Naarm / Melbourne indie-folk duo Good Morning share new single 'Burning', taken from their forthcoming album Barnyard, out this Oct 22 via Polyvinyl.
Following Good Morning’s return single ‘Country’ comes “part Tweedy part Taxman” track ‘Burning’, as the duo attempt to capture “the sense of dread felt by many across the nation and beyond”.
With lounge piano chords, Liam and Stefan ruminate on existentialism, markers of success and purpose, to the climate crisis, before reaching its pre-chorus: “Some folks will swim and some folks will drown / Me I just hold onto to whatever I’ve found.”
What you need to know
- Good Morning have just released new single ‘Burning’
- It’s a politically charged rumination on existentialism
- It’s from forthcoming album Barnyard
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“The lyrics for the song were written in the middle of recording at the end of 2019,” Liam says.
“We had been touring America for a month and a bit and then were doing a little recording in Chicago. The whole time we’d been looking back at Australia and you could just tell that the upcoming summer was going to be fucked.
“It was only September/October and already the fire season had begun and heat records were being broken all the time. There was an impending sense of doom that within a matter of weeks was completely justified.
“In Australia, there is this prevailing rhetoric coming from Scott Morrison and the like that in the midst of a crisis isn’t the time to be talking about climate change or our country’s coal addiction, and that to do so would somehow be opportunistic or shallow.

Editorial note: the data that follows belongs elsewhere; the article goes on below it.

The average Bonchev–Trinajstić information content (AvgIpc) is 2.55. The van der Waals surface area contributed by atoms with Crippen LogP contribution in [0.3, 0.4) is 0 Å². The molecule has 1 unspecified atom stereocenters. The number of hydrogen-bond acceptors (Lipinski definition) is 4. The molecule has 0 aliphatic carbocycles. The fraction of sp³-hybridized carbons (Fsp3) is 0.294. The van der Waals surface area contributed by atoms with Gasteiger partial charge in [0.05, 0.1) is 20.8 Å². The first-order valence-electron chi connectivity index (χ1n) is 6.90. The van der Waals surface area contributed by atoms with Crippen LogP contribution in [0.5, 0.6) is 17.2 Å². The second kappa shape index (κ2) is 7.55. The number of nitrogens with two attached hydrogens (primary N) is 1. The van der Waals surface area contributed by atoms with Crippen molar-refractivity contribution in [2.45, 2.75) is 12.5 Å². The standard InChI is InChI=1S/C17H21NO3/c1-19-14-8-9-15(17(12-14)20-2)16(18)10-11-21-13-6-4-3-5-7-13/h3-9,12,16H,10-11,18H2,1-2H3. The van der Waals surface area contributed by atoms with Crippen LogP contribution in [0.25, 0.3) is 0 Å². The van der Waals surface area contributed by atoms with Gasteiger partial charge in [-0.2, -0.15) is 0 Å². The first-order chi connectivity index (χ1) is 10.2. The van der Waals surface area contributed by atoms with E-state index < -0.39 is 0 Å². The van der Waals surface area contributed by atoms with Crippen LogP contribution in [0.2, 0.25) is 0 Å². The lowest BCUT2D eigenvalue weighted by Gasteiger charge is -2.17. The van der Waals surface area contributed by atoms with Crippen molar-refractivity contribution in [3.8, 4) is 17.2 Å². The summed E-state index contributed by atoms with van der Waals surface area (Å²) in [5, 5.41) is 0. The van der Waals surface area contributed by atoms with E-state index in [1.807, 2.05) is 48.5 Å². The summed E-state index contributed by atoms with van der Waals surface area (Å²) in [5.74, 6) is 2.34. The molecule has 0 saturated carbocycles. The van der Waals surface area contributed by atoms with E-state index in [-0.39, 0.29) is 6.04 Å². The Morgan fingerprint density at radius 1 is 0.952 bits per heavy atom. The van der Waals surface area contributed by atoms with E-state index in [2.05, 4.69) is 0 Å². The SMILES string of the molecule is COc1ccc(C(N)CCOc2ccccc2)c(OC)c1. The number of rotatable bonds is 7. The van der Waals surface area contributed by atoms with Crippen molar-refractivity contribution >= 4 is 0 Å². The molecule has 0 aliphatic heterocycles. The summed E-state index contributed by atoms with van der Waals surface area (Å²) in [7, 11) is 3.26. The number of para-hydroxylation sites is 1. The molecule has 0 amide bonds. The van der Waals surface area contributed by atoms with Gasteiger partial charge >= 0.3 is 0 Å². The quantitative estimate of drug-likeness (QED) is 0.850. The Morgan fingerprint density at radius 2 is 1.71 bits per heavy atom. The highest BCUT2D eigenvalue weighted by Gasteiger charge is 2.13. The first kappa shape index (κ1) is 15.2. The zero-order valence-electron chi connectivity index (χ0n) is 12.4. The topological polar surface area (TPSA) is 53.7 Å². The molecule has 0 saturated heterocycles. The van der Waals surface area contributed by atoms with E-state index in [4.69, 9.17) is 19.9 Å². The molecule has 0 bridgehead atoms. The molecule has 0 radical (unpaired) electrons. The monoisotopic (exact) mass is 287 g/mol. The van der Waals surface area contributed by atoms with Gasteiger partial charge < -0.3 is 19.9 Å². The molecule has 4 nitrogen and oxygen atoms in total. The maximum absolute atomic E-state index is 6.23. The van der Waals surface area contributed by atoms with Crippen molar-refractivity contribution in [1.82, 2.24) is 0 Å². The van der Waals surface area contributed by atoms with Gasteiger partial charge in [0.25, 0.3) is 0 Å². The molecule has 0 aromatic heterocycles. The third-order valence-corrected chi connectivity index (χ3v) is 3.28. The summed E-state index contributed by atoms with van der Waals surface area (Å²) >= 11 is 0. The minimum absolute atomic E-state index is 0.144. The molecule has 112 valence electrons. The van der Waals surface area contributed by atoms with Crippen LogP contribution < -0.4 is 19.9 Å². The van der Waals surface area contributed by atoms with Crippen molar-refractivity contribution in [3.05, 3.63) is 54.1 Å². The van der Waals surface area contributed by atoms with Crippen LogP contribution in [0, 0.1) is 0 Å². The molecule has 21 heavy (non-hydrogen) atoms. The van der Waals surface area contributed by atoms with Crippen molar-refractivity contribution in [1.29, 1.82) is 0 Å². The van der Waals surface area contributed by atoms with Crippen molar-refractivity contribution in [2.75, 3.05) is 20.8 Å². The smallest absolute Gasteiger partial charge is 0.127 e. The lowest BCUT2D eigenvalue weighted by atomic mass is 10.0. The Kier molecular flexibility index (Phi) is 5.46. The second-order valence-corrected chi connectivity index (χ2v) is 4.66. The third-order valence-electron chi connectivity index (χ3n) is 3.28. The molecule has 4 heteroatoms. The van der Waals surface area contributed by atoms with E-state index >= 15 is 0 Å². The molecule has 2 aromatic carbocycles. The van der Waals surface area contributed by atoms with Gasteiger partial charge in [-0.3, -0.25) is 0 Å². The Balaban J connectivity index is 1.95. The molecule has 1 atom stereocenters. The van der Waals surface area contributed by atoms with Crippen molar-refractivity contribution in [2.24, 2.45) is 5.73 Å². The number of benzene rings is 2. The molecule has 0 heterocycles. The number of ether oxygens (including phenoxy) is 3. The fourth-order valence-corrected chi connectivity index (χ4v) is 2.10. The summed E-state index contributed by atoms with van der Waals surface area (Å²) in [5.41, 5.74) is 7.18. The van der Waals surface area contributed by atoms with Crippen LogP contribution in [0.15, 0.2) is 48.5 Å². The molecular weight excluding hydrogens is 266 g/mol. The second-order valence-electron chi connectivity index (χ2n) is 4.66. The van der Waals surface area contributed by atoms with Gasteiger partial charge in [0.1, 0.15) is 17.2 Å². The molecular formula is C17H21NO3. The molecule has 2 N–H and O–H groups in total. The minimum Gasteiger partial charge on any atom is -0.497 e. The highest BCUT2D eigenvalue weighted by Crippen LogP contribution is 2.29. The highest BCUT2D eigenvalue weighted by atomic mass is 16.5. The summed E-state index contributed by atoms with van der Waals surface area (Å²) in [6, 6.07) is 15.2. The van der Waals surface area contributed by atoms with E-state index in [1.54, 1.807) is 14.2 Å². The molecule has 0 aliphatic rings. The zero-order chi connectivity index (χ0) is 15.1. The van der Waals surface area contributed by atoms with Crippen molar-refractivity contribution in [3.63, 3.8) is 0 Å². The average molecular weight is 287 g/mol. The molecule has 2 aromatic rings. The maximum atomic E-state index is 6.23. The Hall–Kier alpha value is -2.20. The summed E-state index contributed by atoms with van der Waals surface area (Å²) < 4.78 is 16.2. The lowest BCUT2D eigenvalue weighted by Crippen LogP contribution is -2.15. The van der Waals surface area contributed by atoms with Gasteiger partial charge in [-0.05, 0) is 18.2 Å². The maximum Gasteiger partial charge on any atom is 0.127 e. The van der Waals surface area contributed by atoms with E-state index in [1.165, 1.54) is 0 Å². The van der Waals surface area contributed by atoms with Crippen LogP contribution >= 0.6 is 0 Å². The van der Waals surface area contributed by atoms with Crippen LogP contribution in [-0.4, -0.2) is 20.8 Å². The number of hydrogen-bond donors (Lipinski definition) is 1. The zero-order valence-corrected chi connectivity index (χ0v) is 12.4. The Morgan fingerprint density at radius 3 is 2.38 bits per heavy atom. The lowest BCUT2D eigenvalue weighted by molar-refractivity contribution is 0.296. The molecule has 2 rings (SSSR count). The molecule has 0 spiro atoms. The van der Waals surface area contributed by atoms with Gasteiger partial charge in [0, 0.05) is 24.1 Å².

“So when is the right time when the crisis is never-ending? When can we talk about it when both sides of our federal politics live in the pocket of the fossil fuel industry, their silence and compliance bought while the clock ticks? There’s a necessary numbness that sets in as an occasional coping mechanism for being alive in this present moment. If you felt it all, all the time, you’d be crushed. This song isn’t an endorsement of complacency, but rather an admission that sometimes you need to disassociate for a minute before you can face up to the moment.”
With ‘Burning’s release comes an animated collage video, created and directed by Carolyn Hawkins.
“I stuck with a washed out colour palette – I was thinking about the 2020 bushfires and all the smog and hot concrete,” she says.
“The song also got me thinking about how we try to make sense of the world and cobble together meaning in such confusing, chaotic and troubling times. I wanted to play with images of deconstruction and reconstruction to explore how humans build all these systems – whether it’s politics or the built environment or our own personal worldview – but at the end of the day it’s all so fragile and can so easily be dismantled. I had to be resourceful as it wasn’t easy to go out and get materials with shops shut, but this forced me to think outside the box and look to other methods of creating source material.
“I printed out a lot of images of Brutalist architecture, people, and textures using my crappy printer, and then created a few hand-drawn textures using whatever I had lying around.”